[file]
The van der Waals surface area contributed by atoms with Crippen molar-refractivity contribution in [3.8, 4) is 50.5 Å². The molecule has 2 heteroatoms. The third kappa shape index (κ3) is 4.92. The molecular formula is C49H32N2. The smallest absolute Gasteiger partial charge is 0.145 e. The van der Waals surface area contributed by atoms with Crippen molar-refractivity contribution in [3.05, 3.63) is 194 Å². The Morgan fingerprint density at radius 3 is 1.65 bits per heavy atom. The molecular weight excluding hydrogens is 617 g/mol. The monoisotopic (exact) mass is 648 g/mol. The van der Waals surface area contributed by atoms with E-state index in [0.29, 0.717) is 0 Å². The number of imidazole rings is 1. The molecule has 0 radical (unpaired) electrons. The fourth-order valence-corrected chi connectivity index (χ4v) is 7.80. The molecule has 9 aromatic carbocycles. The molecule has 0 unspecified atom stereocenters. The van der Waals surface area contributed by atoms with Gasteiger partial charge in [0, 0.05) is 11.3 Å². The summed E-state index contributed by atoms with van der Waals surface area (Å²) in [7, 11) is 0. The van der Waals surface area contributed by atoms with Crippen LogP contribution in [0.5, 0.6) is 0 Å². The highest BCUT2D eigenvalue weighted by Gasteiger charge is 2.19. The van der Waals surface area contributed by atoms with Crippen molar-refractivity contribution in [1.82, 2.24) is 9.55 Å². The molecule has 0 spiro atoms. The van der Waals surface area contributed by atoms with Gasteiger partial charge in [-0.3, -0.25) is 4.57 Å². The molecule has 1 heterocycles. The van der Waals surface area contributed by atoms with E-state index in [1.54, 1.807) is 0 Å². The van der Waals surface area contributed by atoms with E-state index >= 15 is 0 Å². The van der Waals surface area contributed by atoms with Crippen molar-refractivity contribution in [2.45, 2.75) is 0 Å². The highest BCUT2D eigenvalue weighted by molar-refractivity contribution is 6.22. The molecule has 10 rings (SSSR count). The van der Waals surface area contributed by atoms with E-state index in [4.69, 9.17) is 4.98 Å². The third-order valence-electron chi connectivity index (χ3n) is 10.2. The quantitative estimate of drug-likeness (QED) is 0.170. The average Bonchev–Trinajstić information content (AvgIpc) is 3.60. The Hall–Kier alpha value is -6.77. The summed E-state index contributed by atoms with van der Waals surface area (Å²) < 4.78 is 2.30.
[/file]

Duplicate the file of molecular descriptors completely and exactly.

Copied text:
The van der Waals surface area contributed by atoms with Crippen molar-refractivity contribution in [3.8, 4) is 50.5 Å². The molecule has 2 heteroatoms. The third kappa shape index (κ3) is 4.92. The molecular formula is C49H32N2. The smallest absolute Gasteiger partial charge is 0.145 e. The van der Waals surface area contributed by atoms with Crippen molar-refractivity contribution in [3.05, 3.63) is 194 Å². The Morgan fingerprint density at radius 3 is 1.65 bits per heavy atom. The molecular weight excluding hydrogens is 617 g/mol. The monoisotopic (exact) mass is 648 g/mol. The van der Waals surface area contributed by atoms with E-state index in [0.29, 0.717) is 0 Å². The number of imidazole rings is 1. The molecule has 0 radical (unpaired) electrons. The fourth-order valence-corrected chi connectivity index (χ4v) is 7.80. The molecule has 9 aromatic carbocycles. The molecule has 0 unspecified atom stereocenters. The van der Waals surface area contributed by atoms with Gasteiger partial charge in [0, 0.05) is 11.3 Å². The summed E-state index contributed by atoms with van der Waals surface area (Å²) in [7, 11) is 0. The van der Waals surface area contributed by atoms with Crippen LogP contribution in [0.5, 0.6) is 0 Å². The highest BCUT2D eigenvalue weighted by Gasteiger charge is 2.19. The van der Waals surface area contributed by atoms with Crippen molar-refractivity contribution in [1.82, 2.24) is 9.55 Å². The molecule has 0 spiro atoms. The van der Waals surface area contributed by atoms with Gasteiger partial charge in [-0.3, -0.25) is 4.57 Å². The molecule has 1 heterocycles. The van der Waals surface area contributed by atoms with E-state index in [1.54, 1.807) is 0 Å². The van der Waals surface area contributed by atoms with E-state index >= 15 is 0 Å². The van der Waals surface area contributed by atoms with Crippen molar-refractivity contribution in [2.45, 2.75) is 0 Å². The highest BCUT2D eigenvalue weighted by molar-refractivity contribution is 6.22. The molecule has 10 rings (SSSR count). The van der Waals surface area contributed by atoms with E-state index in [4.69, 9.17) is 4.98 Å². The third-order valence-electron chi connectivity index (χ3n) is 10.2. The quantitative estimate of drug-likeness (QED) is 0.170. The average Bonchev–Trinajstić information content (AvgIpc) is 3.60. The Hall–Kier alpha value is -6.77. The summed E-state index contributed by atoms with van der Waals surface area (Å²) < 4.78 is 2.30.